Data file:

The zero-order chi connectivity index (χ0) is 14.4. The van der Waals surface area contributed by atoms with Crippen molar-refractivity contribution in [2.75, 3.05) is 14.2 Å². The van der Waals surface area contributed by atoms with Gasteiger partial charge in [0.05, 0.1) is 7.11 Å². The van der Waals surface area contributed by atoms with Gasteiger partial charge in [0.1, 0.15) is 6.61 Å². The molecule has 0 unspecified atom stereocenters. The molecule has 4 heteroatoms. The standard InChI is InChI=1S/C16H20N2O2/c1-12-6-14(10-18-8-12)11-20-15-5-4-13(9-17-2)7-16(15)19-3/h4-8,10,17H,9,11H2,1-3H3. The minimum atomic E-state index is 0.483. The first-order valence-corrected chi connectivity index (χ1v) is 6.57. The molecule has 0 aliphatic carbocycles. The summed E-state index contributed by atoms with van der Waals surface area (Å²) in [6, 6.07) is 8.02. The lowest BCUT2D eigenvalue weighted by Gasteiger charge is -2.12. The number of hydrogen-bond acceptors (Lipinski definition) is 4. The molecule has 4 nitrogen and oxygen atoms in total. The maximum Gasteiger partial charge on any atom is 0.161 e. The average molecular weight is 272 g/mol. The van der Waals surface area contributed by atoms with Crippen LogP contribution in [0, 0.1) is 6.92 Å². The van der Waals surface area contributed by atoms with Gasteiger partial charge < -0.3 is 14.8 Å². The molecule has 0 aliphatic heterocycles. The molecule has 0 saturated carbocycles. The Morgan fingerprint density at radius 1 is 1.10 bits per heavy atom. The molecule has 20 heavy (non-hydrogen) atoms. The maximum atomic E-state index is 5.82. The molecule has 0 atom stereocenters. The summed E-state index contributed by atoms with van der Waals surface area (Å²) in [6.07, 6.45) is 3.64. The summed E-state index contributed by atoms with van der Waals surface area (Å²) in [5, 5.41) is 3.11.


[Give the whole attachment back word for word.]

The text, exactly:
The zero-order chi connectivity index (χ0) is 14.4. The van der Waals surface area contributed by atoms with Crippen molar-refractivity contribution in [2.75, 3.05) is 14.2 Å². The van der Waals surface area contributed by atoms with Gasteiger partial charge in [0.05, 0.1) is 7.11 Å². The van der Waals surface area contributed by atoms with Gasteiger partial charge in [0.1, 0.15) is 6.61 Å². The molecule has 0 unspecified atom stereocenters. The molecule has 4 heteroatoms. The standard InChI is InChI=1S/C16H20N2O2/c1-12-6-14(10-18-8-12)11-20-15-5-4-13(9-17-2)7-16(15)19-3/h4-8,10,17H,9,11H2,1-3H3. The minimum atomic E-state index is 0.483. The first-order valence-corrected chi connectivity index (χ1v) is 6.57. The molecule has 0 aliphatic carbocycles. The summed E-state index contributed by atoms with van der Waals surface area (Å²) in [6, 6.07) is 8.02. The lowest BCUT2D eigenvalue weighted by Gasteiger charge is -2.12. The number of hydrogen-bond acceptors (Lipinski definition) is 4. The molecule has 4 nitrogen and oxygen atoms in total. The maximum Gasteiger partial charge on any atom is 0.161 e. The average molecular weight is 272 g/mol. The van der Waals surface area contributed by atoms with Crippen LogP contribution in [0, 0.1) is 6.92 Å². The van der Waals surface area contributed by atoms with Gasteiger partial charge < -0.3 is 14.8 Å². The molecule has 0 aliphatic heterocycles. The molecule has 0 saturated carbocycles. The Morgan fingerprint density at radius 1 is 1.10 bits per heavy atom. The molecule has 20 heavy (non-hydrogen) atoms. The maximum atomic E-state index is 5.82. The molecule has 0 atom stereocenters. The summed E-state index contributed by atoms with van der Waals surface area (Å²) in [6.07, 6.45) is 3.64. The summed E-state index contributed by atoms with van der Waals surface area (Å²) in [5, 5.41) is 3.11.